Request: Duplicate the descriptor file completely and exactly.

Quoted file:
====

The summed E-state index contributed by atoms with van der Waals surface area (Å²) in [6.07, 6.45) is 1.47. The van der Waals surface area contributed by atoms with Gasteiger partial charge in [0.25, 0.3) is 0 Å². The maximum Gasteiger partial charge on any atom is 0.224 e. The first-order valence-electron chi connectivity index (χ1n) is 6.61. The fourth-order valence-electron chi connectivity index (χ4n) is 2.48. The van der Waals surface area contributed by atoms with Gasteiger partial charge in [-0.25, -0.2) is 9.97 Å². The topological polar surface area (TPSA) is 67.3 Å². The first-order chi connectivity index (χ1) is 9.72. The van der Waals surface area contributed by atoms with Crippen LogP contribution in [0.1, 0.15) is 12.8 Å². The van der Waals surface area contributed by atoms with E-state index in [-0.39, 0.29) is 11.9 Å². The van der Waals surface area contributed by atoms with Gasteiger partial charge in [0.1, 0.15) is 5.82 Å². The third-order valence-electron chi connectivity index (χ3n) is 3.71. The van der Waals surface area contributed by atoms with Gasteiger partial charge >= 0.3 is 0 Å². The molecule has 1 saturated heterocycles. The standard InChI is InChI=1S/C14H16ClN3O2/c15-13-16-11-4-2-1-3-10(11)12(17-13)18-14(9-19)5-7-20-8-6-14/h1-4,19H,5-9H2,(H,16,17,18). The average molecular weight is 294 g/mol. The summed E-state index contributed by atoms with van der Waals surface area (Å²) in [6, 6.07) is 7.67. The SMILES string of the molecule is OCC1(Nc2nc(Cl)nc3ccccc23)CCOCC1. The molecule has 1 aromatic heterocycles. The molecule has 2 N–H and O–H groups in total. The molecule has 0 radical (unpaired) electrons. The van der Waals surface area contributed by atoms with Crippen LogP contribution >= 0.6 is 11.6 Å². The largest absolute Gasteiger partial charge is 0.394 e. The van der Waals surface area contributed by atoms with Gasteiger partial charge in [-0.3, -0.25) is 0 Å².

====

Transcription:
The summed E-state index contributed by atoms with van der Waals surface area (Å²) in [6.07, 6.45) is 1.47. The van der Waals surface area contributed by atoms with Gasteiger partial charge in [0.25, 0.3) is 0 Å². The maximum Gasteiger partial charge on any atom is 0.224 e. The first-order valence-electron chi connectivity index (χ1n) is 6.61. The fourth-order valence-electron chi connectivity index (χ4n) is 2.48. The van der Waals surface area contributed by atoms with Gasteiger partial charge in [-0.25, -0.2) is 9.97 Å². The topological polar surface area (TPSA) is 67.3 Å². The first-order chi connectivity index (χ1) is 9.72. The van der Waals surface area contributed by atoms with Crippen LogP contribution in [0.1, 0.15) is 12.8 Å². The van der Waals surface area contributed by atoms with E-state index in [-0.39, 0.29) is 11.9 Å². The van der Waals surface area contributed by atoms with Gasteiger partial charge in [0.1, 0.15) is 5.82 Å². The third-order valence-electron chi connectivity index (χ3n) is 3.71. The van der Waals surface area contributed by atoms with Gasteiger partial charge >= 0.3 is 0 Å². The molecule has 1 saturated heterocycles. The standard InChI is InChI=1S/C14H16ClN3O2/c15-13-16-11-4-2-1-3-10(11)12(17-13)18-14(9-19)5-7-20-8-6-14/h1-4,19H,5-9H2,(H,16,17,18). The average molecular weight is 294 g/mol. The summed E-state index contributed by atoms with van der Waals surface area (Å²) in [6, 6.07) is 7.67. The SMILES string of the molecule is OCC1(Nc2nc(Cl)nc3ccccc23)CCOCC1. The molecule has 1 aromatic heterocycles. The molecule has 2 N–H and O–H groups in total. The molecule has 0 radical (unpaired) electrons. The van der Waals surface area contributed by atoms with Crippen LogP contribution >= 0.6 is 11.6 Å². The largest absolute Gasteiger partial charge is 0.394 e. The van der Waals surface area contributed by atoms with Gasteiger partial charge in [-0.3, -0.25) is 0 Å².